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Routine exercise became standard of care for heart patients when it was discovered to prevent fatal heart attacks. Now it is proving as valuable in the fight against breast cancer. In the future, it may be recommended to lower risk and ease the side effects of treatment.
We don’t know what causes breast cancer, but we do know that being overweight, probably at any age, is a risk factor. The more fat you produce, the higher your estrogen levels, and that means a greater risk for estrogen-driven breast tumors. Mounting evidence indicates exercise reduces breast cancer risk by burning calories and lowering estrogen levels. The Nurses Health Study, for example, confirmed the risk-reducing benefits of physical activity during a woman’s adolescence and adult premenopausal years, showing that individuals who were very active between ages 12-22 had the lowest risk for breast cancer, even when they were less active later in life. The California Teacher’s Study found that women who exercised strenuously for five or more hours a week between high school and age 54 had a much lower risk of invasive breast cancer than women who exercised less than 30 minutes during the same period.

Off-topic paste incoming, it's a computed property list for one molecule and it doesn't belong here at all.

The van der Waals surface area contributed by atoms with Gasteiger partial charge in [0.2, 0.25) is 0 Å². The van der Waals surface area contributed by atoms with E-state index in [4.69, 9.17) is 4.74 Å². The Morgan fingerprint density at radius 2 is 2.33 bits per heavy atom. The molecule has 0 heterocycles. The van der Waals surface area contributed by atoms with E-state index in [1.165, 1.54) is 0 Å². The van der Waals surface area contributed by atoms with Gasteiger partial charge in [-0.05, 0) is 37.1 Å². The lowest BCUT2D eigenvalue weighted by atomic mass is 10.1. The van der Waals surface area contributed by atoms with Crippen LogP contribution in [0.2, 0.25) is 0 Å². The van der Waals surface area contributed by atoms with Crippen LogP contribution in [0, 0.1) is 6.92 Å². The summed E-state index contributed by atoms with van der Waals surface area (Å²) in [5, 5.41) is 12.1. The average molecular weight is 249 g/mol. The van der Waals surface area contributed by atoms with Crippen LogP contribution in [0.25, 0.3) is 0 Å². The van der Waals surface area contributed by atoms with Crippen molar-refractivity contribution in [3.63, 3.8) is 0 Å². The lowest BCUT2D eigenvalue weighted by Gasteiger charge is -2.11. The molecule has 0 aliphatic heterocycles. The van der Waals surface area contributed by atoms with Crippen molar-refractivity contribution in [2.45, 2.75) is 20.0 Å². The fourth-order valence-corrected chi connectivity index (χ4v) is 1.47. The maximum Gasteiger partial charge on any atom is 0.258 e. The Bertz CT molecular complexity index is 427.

Exercise also benefits women during treatment. Active patients report reduced stress and less fatigue during radiation and chemotherapy. Evidence also shows that regular physical activity reduces a survivor’s risk of recurrence.
Getting plenty of exercise helps control weight, improves heart health and reduces the risk for breast cancer. You don’t have to train for a marathon or an extreme sport. All you need is moderate activity where you break a sweat. Do whatever gets you moving. Go for a brisk morning walk or play basketball with your kids before dinner. Strive for 30-60 minutes of exercise each day, five or more days a week, to burn more calories than you consume. Playing tennis or swimming consistently doesn’t guarantee that you won’t get cancer, but staying active and maintaining a healthy weight throughout your life significantly reduces your overall risk.
Find more information in this National Cancer Institute Bulletin.
August 28, 2009